If I’d put £10k in a FTSE 250 tracker fund 10 years ago, here’s what I’d have now

Investing in a FTSE 250 index tracker fund helps investors grow their wealth on autopilot. But how much money have investors made over the last decade?

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FTSE 250 index tracker funds are a terrific way to grow wealth while barely lifting a finger. Compared to its older sibling, the FTSE 100, the UK’s flagship growth index has historically generated a superior return of around 11% a year versus 8%. Of course, it’s been a more volatile experience. Yet for those saving for retirement, the long time horizon may permit greater risk-taking.

So how much money would I have made if I’d invested in the FTSE 250 in July 2014?

Owning the FTSE 250 since 2014

Since then, shareholders in low-cost FTSE 250 tracker funds have earned a total return of 68.98% to date. So those who invested £10,000 a decade ago now have just shy of £17,000. That’s certainly nothing to scoff at. But breaking down this return on an annualised basis quickly reveals a problem.

That 69% over 10 years is the equivalent of just 5.4% a year — half of what the index has generated on average since its inception. How so?

There are a lot of factors at play. However, one of the main reasons behind the lack of more recent growth stems from a lack of exposure to the tech industry. For reference, only 1.3% of the entire FTSE 250 is concentrated in technology. The lion’s share is instead focused on financials, consumer staples, and industrials, none of which exactly have a reputation for explosive growth.

But there have been several constituents who’ve made a big splash. Games Workshop (LSE:GAW) is up almost 1,700% or 33.5% a year since July 2014 and that’s even before taking dividends into account!

Sadly, as a market-cap-weighted index, the impressive returns of small-cap companies often get drowned out by the lacklustre returns of larger enterprises. And by the time these firms gain significant influence over the FTSE 250, most of the growth story may have already happened.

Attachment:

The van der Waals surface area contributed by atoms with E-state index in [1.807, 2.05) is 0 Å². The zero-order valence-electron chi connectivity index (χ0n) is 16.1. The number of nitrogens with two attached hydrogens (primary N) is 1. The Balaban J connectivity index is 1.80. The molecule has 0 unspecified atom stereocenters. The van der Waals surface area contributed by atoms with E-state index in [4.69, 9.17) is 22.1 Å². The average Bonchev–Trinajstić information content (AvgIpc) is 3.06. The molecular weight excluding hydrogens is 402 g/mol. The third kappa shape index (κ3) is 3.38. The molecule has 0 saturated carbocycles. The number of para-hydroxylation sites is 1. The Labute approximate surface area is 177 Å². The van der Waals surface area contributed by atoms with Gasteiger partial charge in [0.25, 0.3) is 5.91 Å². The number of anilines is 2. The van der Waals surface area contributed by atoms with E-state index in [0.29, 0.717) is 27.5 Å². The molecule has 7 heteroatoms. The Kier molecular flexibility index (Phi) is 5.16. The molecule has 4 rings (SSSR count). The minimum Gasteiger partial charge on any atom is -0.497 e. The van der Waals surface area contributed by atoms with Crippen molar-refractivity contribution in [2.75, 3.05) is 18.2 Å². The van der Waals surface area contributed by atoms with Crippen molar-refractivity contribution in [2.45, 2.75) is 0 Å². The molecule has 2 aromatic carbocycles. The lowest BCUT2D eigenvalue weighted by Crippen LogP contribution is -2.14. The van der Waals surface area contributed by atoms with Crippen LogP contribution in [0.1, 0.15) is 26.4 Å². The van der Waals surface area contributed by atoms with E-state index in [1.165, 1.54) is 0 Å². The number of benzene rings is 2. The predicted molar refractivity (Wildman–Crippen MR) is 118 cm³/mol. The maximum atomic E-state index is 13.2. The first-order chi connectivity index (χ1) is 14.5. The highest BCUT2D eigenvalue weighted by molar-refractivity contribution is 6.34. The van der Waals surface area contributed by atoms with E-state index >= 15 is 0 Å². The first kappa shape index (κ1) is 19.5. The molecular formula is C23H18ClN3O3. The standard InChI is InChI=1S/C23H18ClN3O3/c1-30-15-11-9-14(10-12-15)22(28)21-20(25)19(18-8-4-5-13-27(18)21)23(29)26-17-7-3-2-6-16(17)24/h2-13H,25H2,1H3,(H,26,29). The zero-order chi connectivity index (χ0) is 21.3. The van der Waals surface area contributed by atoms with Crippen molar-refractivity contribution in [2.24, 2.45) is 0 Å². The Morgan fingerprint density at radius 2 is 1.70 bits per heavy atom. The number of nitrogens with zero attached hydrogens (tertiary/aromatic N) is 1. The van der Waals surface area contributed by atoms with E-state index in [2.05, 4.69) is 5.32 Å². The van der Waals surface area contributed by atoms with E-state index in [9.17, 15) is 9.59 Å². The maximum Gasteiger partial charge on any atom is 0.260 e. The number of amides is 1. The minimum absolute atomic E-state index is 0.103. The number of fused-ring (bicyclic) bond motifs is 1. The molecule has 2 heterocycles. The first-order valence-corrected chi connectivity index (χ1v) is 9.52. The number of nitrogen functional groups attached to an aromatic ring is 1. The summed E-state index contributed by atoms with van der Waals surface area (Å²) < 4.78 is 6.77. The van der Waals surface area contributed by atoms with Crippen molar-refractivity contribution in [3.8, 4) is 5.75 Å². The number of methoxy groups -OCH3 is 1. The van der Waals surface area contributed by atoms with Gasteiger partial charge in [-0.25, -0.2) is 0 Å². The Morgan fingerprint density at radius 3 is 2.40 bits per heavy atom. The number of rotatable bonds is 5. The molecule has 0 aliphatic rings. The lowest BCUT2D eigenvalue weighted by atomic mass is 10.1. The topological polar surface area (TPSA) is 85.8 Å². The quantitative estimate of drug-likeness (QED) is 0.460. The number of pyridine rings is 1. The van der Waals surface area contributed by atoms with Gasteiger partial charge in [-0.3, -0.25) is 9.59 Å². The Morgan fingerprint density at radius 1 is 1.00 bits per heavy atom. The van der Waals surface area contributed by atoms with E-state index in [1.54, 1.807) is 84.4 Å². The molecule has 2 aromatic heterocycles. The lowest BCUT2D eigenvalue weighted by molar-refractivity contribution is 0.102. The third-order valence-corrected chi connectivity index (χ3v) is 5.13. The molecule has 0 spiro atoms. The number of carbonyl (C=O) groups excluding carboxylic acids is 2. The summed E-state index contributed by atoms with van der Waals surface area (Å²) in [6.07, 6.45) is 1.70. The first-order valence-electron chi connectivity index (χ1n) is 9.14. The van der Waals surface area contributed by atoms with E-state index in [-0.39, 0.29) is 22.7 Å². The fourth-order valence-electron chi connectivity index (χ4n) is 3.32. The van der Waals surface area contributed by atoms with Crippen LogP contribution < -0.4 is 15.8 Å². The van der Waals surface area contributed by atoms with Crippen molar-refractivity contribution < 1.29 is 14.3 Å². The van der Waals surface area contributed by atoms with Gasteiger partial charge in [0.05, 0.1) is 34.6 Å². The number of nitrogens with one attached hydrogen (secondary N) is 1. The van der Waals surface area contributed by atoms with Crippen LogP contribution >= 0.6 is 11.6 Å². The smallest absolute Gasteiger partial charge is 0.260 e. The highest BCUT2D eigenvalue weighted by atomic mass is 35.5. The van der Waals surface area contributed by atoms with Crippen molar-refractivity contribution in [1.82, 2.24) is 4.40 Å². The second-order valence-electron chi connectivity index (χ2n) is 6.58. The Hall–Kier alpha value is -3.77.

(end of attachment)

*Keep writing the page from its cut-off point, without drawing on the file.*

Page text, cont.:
The power of stock picking

Index tracker funds come with a lot of advantages. But they’re far from a perfect solution to building wealth. And for those seeking chunky market-beating returns, a stock-picking strategy may be more appropriate.

Instead of owning hundreds of businesses, investors can build a more concentrated portfolio consisting of only the top-notch enterprises they want to own. This requires a far more hands-on approach and comes with higher risk since a poorly constructed and managed portfolio can end up destroying wealth.

But it also means the explosive performance of companies like Games Workshop doesn’t get drowned out by the underperformance of other lacklustre enterprises. This company, in particular, has seen tremendous success. It’s thanks primarily to the pricing power that’s been cultivated by management for decades.

Pairing that with a global partnership network with independent retailers, the business was able to expand its footprint globally at negligible cost. The end result is rapid growth with double-digit margins that continue to grow even today.

Of course, not every FTSE 250 company has enjoyed the same fate. Cineworld was once a FTSE 250 darling, after all. Even Games Workshop has its fair share of risks to tackle even today. It’s up to stock pickers to do the research to find the best opportunities. That’s something index investors don’t have to worry about. Personally, I still prefer to pick my own stocks (like Games Workshop) for potentially richer rewards.

Should you invest, the value of your investment may rise or fall and your capital is at risk. Before investing, your individual circumstances should be assessed. Consider taking independent financial advice.

Zaven Boyrazian has positions in Games Workshop Group Plc. The Motley Fool UK has recommended Games Workshop Group Plc. Views expressed on the companies mentioned in this article are those of the writer and therefore may differ from the official recommendations we make in our subscription services such as Share Advisor, Hidden Winners and Pro. Here at The Motley Fool we believe that considering a diverse range of insights makes us better investors.

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